There is an old saying that it’s better to choose the devil you know, than the devil you don’t know. Sonoma Raceway is a known quantity. Yes it’s produced some snoozers in the past, but what track hasn’t? It’s also not my idea of a great place to decide a championship, but the sponsors seem to think otherwise. They apparently love being wined and dined in wine country. I don’t recall hearing that sponsors loved going to Monterey when CART held their season finales out there.

I don’t pretend to know all of the details that made Mark Miles risk alienating a good partner like Sonoma, by signing a deal with Laguna Seca. At first, I suspected this might be a bargaining ploy to use as leverage with Sonoma. Now I’m convinced it was and Sonoma called their bluff.

I may be wrong, but I’m afraid that IndyCar may regret adding Laguna Seca to the schedule. Some say that they should have started the season at Laguna Seca and finished it with Sonoma – putting the two events half a year apart. I’m not even sure that would have worked because I’m not sure there are enough fans or corporate sponsors in the area with deep enough pockets to support two similar events as close to each other as these are. Yes it’s a very affluent area – but there are other sporting and non-sporting events out there begging for the corporate dollar along with support from fans.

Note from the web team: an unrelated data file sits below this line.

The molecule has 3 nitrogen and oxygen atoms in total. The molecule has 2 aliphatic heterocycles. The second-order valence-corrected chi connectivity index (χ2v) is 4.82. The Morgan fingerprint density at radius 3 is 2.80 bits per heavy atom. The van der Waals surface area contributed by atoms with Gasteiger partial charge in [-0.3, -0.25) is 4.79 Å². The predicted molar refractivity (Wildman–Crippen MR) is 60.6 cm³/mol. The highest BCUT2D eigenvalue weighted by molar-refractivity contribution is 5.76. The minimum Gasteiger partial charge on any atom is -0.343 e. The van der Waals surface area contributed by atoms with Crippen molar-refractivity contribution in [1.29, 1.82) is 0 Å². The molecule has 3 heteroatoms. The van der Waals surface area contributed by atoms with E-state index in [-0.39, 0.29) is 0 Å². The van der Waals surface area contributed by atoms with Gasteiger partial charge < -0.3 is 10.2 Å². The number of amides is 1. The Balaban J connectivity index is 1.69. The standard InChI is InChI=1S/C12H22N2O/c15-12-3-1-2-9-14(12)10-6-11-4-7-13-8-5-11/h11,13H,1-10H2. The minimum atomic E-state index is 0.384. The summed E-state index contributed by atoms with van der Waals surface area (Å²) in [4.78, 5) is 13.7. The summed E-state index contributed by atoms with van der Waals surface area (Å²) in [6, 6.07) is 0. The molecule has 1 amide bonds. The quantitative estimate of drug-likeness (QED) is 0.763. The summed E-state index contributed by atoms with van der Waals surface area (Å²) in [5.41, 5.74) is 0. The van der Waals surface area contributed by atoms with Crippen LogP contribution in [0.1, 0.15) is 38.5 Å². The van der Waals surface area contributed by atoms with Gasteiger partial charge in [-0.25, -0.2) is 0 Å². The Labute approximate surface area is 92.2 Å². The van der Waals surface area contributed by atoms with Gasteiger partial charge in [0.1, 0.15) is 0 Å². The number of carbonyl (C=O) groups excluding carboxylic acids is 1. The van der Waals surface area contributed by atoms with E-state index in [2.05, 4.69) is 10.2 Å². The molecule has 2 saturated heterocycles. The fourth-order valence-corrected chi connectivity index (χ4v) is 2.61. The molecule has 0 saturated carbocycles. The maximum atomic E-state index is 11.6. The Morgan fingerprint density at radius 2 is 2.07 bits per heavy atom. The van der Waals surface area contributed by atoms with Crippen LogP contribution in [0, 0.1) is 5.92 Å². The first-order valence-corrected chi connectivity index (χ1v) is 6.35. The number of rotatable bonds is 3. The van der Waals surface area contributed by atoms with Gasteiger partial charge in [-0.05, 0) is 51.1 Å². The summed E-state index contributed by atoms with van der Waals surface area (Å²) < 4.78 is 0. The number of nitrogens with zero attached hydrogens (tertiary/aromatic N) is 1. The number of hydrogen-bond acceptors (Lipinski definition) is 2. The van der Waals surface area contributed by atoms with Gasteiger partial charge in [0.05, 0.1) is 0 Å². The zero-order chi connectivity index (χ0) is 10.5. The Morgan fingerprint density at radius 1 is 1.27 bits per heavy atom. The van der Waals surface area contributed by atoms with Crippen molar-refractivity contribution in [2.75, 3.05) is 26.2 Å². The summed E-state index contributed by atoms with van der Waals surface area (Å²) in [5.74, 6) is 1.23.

The area is home to the San Francisco Forty-Niners, (for now) the Oakland Raiders, the San Francisco Giants, the Oakland A’s, the Golden State Warriors, the San Jose Sharks and the Sacramento Kings not too far away. On the college athletic front, Cal and Stanford both call the Bay Area home. Sonoma currently hosts an IndyCar race as well as a NASCAR Cup race. With so many teams and events, the Bay Area is already spread pretty thin. Would they really support two IndyCar events per season? But given the announcement that Laguna Seca is now the season finale – I think it’s a moot point. I expect this September will be the last appearance for IndyCar at Sonoma Speedway.

Who knows? Maybe Laguna Seca will magically start producing signature moments on an annual basis. After all, it only took them fourteen races to produce The Pass in twenty-two years of racing there.